Peterson: Devlin says that despite the fact that the printing press hadn’t been invented yet, the number system did spread throughout Italy pretty quickly for its time.
Devlin: Hindu-Arabic arithmetic after Liber Abaci did spread like wildfire. It grew incredibly rapidly. Pretty well everybody in Italy wanted to be in on the action. It was a revolution. Literally everybody wanted to get a piece of the action and in fact what happened was shortly after he finished Liber Abaci it was the beginnings of what were probably thousands of practical arithmetic texts being written by hand and distributed and the establishment of schools where children and adults could go to learn this incredibly powerful new method. Remember this was a way whereby an ordinary person could become wealthy and self sufficient by setting up in business for themselves.
Peterson: Devlin compares the spread of the Hindu-Arabic number system in Europe to the spread of personal computers back in the 1980s.
Devlin: As I’m doing this research I am struck time and time again that what I’m reading about in the 13th century is everything I’ve known about in Silicon Valley in the 1980s, particularly with Steve Jobs. Steve Jobs goes to Xerox Park in 1979; he sees this incredible way of using computers using windows and a mouse and pointers and icons and Steve Jobs says, this is an incredibly efficient interface for using computers. This will allow computers, which hitherto have been this rather nerdy sort of thing, this will make it possible for ordinary people to be able to use computers themselves. So Jobs says, all we need to do is take personal computers, which were being developed, and put this very new interface on it and make it easy to use. And computing will become something that everyone wants to use. That’s exactly what Leonardo did. If you look at Leonardo’s story chapter by chapter by chapter Steve Jobs and Bill Gates in particular simply repeated that 800 years later.
Peterson: And, like the computer revolution in the last century that gave us the Internet and instantaneous communications, Devlin says the arithmetic revolution in the 13th century made it easier for men like Copernicus, da Vinci and Galileo to make their discoveries. But if it was such an innovation, how come we haven’t heard much about Leonardo Pisano?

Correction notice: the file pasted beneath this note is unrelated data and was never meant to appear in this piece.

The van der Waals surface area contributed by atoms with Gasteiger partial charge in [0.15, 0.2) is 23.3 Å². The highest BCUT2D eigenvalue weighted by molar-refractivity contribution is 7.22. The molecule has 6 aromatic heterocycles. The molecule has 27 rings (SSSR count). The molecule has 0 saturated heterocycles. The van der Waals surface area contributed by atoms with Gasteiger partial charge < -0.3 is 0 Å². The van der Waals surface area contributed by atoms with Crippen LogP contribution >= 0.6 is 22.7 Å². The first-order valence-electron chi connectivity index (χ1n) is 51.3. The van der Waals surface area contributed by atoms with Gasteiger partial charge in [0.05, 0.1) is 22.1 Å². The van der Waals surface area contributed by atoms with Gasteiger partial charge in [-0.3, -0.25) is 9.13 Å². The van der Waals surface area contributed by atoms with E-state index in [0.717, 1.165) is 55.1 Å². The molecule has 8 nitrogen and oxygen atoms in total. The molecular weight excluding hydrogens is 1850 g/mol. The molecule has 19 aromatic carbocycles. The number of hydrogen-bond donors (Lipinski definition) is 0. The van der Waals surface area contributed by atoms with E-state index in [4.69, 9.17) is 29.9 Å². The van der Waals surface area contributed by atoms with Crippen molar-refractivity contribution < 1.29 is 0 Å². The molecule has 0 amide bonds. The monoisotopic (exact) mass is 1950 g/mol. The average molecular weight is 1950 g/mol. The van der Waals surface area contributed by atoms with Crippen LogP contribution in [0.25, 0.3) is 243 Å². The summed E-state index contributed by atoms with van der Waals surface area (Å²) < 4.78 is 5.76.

Devlin: It wasn’t until you get Copernicus and Galileo coming along the importance of these methods becomes much more than simply being able to do trade and commerce. With the best wool the world, trade and commerce isn’t very sexy where science and technology are, so it’s useful, it gets rolled in as soon as Leonardo shows people how to do it. But it doesn’t strike the imagination. It’s just a utilitarian tool of life. There ‘s one reason why I think he wasn’t remembered significantly. Another reason was that a couple hundred years later you’ve got the invention of the printing press. Now the printing press comes along within 20 years of the Guttenberg Bible being produced, there’s the production of the first printed arithmetic text. What they did was they put into print some of the more recent unwritten manuscripts. The old manuscripts of two or three hundred years earlier got forgotten. So Leonardo’s manuscripts became completely ignored once the printing press came along.
Peterson: Devlin says that Leonardo’s book was a massive tome – six hundred pages in small type for the English translation. It’s no wonder, and then, that “Liber abacci” was relegated to gathering dust in the archives. It was only in the 19th century that his name resurfaced.
Devlin: Then over the period of the 19th and 20th centuries, historians gradually uncovered the story. And in fact it wasn’t until 2003 that the last piece of the historical puzzle fell into place that showed us that yes, Leonardo was the man behind this entire growth of arithmetic, commercial uses of arithmetic in Western Europe beginning in the 13th century.
Peterson: These days we take our number system for granted…just like we take cell phones, cars and the Internet for granted. Devlin says that just shows how huge Leonardo Pisano’s contribution really was…
Devlin: One of the interesting things about arithmetic is that the arithmetic revolution was so pervasive and so all encompassing that once it was over everybody almost instantly forgot that there’d ever been a revolution. And so today we find it hard to imagine life without numbers, life without arithmetic, but that was the case. It was only a few centuries ago that life was like that. So our sense today that these things are obvious simply demonstrates how pervasive the arithmetic revolution was.
Peterson: You can read about Leonardo’s life and the number system that changed the world, in Keith Devin’s book, The Man of Numbers, available in stores and online. You can find out more about all of our guests on our website at viewpointsonline.net. You can find us on Twitter at viewpointsradio. Our show is written and produced by Evan Rook and Pat Reuter. Our executive producer is Reed Pence. Our production director is Sean Waldron. I’m Marty Peterson.